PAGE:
That’s why capa­cit­ors are neces­sary for semi­con­duct­ors and the semi­con­duct­or industry. How­ever, the decoup­ling capa­cit­ors must be as close to the chip as pos­sible for it to work.

Why capacitors need to be close to the chip

In an ideal world, capa­cit­ors respond light­ning-fast to power surges, but in real­ity, they don’t. The reas­on is spelled para­sit­ic induct­ance.

Induct­ance refers to the prop­erty of an elec­tric­al con­duct­or by which a quick change in cur­rent flow­ing through it induces (hence the name) a voltage that opposes this change, effect­ively slow­ing the rate at which cur­rent can change.

Unin­ten­tion­al and unwanted induct­ance is said to be para­sit­ic. Para­sit­ic induct­ance is every­where, even in the wires between the capa­cit­or and the chip. The longer the wires, the more induct­ance and the great­er the res­ist­ance to sud­den changes. That is the oppos­ite of what we want to achieve.Thus, keep­ing the wires between a decoup­ling capa­cit­or and its chip as short as pos­sible is essen­tial. Ideally, the capa­cit­or should be inside the chip. But the next best thing for decoup­ling capa­cit­ors is to sit between solder balls under the chip. Such a capa­cit­or is called a land-side capa­cit­or (LSC).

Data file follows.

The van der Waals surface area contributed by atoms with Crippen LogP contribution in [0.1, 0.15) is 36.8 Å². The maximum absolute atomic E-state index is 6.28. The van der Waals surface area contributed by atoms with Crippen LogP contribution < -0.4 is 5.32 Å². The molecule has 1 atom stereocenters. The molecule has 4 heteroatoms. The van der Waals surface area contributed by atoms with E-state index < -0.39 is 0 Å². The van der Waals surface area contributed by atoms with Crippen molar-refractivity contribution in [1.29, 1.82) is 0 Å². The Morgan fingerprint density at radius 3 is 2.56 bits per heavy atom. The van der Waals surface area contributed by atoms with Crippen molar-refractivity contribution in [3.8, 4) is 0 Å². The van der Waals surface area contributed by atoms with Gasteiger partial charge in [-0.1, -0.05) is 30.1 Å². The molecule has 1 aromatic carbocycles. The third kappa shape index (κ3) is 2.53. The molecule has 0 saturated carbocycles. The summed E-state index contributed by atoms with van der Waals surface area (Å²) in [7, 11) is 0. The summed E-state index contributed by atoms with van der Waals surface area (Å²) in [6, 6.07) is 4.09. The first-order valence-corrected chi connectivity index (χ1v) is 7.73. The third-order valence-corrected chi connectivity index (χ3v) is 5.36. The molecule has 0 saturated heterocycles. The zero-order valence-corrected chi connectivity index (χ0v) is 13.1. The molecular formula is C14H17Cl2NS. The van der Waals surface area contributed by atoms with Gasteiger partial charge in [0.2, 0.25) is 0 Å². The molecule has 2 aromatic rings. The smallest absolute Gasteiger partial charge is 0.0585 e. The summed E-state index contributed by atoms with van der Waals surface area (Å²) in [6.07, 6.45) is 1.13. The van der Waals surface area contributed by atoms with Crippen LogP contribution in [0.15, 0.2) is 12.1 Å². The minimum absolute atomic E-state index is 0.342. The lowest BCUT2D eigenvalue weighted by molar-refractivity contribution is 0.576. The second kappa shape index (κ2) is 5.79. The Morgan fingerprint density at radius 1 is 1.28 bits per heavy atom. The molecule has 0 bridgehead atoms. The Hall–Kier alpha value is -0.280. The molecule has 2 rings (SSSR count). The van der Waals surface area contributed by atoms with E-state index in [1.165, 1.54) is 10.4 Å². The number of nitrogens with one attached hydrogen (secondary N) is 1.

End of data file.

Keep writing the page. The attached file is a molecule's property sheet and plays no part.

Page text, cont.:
Land Side Capacitors 2

Why capacitors need to be thin

It should be pretty obvi­ous why land­side capa­cit­ors must be small. They com­pete with the solder balls for space on the under­side of the chip. The typ­ic­al length and width of a capa­cit­or vary between half and a few millimeters.

They must also be thin because the dis­tance between the chip and the cir­cuit board is smal­ler than the dia­met­er of the solder balls. Com­monly, for com­puter chips, the solder balls are only 0.5 or 0.4 mil­li­meters in diameter.

In premi­um smart­phones, the require­ments are much tough­er than that. They require ultra-thin capa­cit­ors. We are talk­ing about tens of micro­met­ers instead of millimeters.

Challenges with ultra-thin capacitors

When the thick­ness of a land-side capa­cit­or gets down to 80 micro­met­ers, 60 micro­met­ers, or even 40 micro­met­ers, many prob­lems start to creep up.